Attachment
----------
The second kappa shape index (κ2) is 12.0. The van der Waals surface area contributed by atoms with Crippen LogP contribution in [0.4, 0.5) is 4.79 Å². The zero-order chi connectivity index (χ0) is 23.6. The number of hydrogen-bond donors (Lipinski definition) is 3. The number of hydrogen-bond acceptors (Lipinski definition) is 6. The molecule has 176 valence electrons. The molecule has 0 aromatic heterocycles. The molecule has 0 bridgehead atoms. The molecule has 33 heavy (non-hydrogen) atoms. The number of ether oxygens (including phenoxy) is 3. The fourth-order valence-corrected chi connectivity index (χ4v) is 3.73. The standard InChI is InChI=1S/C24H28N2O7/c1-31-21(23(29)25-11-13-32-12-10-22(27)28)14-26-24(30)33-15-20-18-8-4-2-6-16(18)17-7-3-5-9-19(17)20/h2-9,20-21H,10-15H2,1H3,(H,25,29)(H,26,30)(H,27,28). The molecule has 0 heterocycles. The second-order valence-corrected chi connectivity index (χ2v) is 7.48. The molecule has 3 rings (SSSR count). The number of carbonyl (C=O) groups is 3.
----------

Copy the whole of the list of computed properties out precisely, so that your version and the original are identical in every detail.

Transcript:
The second kappa shape index (κ2) is 12.0. The van der Waals surface area contributed by atoms with Crippen LogP contribution in [0.4, 0.5) is 4.79 Å². The zero-order chi connectivity index (χ0) is 23.6. The number of hydrogen-bond donors (Lipinski definition) is 3. The number of hydrogen-bond acceptors (Lipinski definition) is 6. The molecule has 176 valence electrons. The molecule has 0 aromatic heterocycles. The molecule has 0 bridgehead atoms. The molecule has 33 heavy (non-hydrogen) atoms. The number of ether oxygens (including phenoxy) is 3. The fourth-order valence-corrected chi connectivity index (χ4v) is 3.73. The standard InChI is InChI=1S/C24H28N2O7/c1-31-21(23(29)25-11-13-32-12-10-22(27)28)14-26-24(30)33-15-20-18-8-4-2-6-16(18)17-7-3-5-9-19(17)20/h2-9,20-21H,10-15H2,1H3,(H,25,29)(H,26,30)(H,27,28). The molecule has 0 heterocycles. The second-order valence-corrected chi connectivity index (χ2v) is 7.48. The molecule has 3 rings (SSSR count). The number of carbonyl (C=O) groups is 3.